Enjoy the Glasgow cityscape from The Lighthouse
One of Glasgow’s architectural wonders and works of famous Scottish architect Charles Rennie Mackintosh, The Lighthouse allows you to have a look at the Glasgow cityscape from above. Aside from that, The Lighthouse is a monument to Mackintosh’s genius and distinct architectural style which you can see in numerous other buildings in the city.
Pay a visit to the Glasgow Science Centre
Science can be boring for children, but not at the Glasgow Science Centre! While adults can enjoy exhibitions like the captivating planetarium, children can have fun in the Big Explorer area where they get the chance to operate a crane to keep the balance of a pretend cargo ship. And on the bottom floor, younger children can spend their time in the soft play area.
Tour around the Hunterian Museum
The Hunterian Museum adjoined to the University of Glasgow is the oldest and perhaps the richest museum in Scotland. Having received the wealthy collections of Scottish anatomist and physician William Hunter, the Hunterian Museum boasts a huge medical collection. But since William Hunter’s interests spanned well beyond medicine, you can also find a plentitude of works of art along with artifacts from Ancient Egypt.
Tour the Glasgow Necropolis
Modeled after the Paris Père Lachaise cemetery, the Glasgow Necropolis is one of the most significant cemeteries in entire Europe. With its 50,000 monuments within 37 acres of land, the Glasgow Necropolis may be the oddest attraction in the city.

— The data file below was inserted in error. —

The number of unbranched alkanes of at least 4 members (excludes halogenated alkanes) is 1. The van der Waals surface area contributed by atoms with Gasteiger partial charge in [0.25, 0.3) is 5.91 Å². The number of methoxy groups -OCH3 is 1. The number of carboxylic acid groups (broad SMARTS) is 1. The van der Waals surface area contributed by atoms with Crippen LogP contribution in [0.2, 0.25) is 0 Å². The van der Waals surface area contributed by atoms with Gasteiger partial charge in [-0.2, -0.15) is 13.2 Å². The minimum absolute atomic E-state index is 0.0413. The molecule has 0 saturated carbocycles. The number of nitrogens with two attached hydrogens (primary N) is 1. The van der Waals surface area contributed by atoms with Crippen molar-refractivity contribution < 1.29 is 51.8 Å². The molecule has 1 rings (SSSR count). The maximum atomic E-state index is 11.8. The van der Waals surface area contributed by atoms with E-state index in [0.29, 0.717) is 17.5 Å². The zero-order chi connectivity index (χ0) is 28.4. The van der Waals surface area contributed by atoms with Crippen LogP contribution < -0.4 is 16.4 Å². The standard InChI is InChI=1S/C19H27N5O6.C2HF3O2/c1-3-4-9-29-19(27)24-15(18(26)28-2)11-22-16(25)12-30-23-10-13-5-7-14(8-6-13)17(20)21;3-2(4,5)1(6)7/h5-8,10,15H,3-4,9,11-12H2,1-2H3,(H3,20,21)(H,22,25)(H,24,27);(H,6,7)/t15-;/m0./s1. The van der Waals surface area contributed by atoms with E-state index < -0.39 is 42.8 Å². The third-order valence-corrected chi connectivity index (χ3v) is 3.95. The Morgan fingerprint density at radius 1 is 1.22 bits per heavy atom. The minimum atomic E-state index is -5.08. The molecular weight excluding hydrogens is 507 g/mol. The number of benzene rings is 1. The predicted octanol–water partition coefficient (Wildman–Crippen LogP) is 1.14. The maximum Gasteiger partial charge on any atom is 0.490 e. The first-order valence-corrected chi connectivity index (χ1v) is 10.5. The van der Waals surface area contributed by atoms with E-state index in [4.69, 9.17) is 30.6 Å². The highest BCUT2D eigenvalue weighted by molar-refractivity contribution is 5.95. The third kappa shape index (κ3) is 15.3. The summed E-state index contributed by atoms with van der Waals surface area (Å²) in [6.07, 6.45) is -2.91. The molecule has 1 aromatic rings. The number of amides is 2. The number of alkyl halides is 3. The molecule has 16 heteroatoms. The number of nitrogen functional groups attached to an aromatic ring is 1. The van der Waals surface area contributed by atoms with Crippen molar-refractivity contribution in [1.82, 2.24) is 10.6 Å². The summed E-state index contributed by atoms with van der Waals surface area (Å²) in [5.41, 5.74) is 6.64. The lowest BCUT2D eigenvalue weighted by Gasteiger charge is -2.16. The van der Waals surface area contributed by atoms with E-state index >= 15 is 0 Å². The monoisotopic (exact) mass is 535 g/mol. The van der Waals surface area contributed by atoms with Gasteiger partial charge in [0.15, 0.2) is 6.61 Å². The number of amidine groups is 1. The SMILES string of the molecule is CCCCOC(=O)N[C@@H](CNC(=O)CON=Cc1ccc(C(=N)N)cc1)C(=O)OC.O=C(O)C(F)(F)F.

You may explore the Necropolis for free, and Park Rangers patrolling the cemetery will make sure that you’re safe while there.
Have some tea in the Willow Tearooms
Another creation of Charles Mackintosh, the renowned Willow Tearooms (now Mackintosh at The Willow) are must-to-visit for tea lovers. Located on Glasgow’s Sauchiehall Street, the Willow Tearooms have been enjoying insane popularity since their establishment in 1903. Apart from tea, you can try out homemade sandwiches and traditional scones with jam and clotted cream.
Enjoy cinema classics at the Glasgow Film Theatre
The Glasgow Film Theatre is for you if you love classics of film cinema. Not only that, but you can enjoy contemporary art house films here.
The personal approach of the Glasgow Film Theatre is remarkable – visitors are provided with a friendly and comfortable environment to watch the film in, and you may also try a variety of dishes and drinks at the Café Cosmo area of the Theatre.
See the heart of Glasgow at the City Chambers
The Glasgow City Chambers on George Square is where the Glasgow City Council resides. An eminent example of Glasgow’s Victorian architecture, this building boasts a late 19th-century vibe and features a huge ballroom and 2 spires with decorated domes, among many other things. Tours here are available on weekdays on either 10:30 AM or 2:30 PM, so make sure to plan accordingly.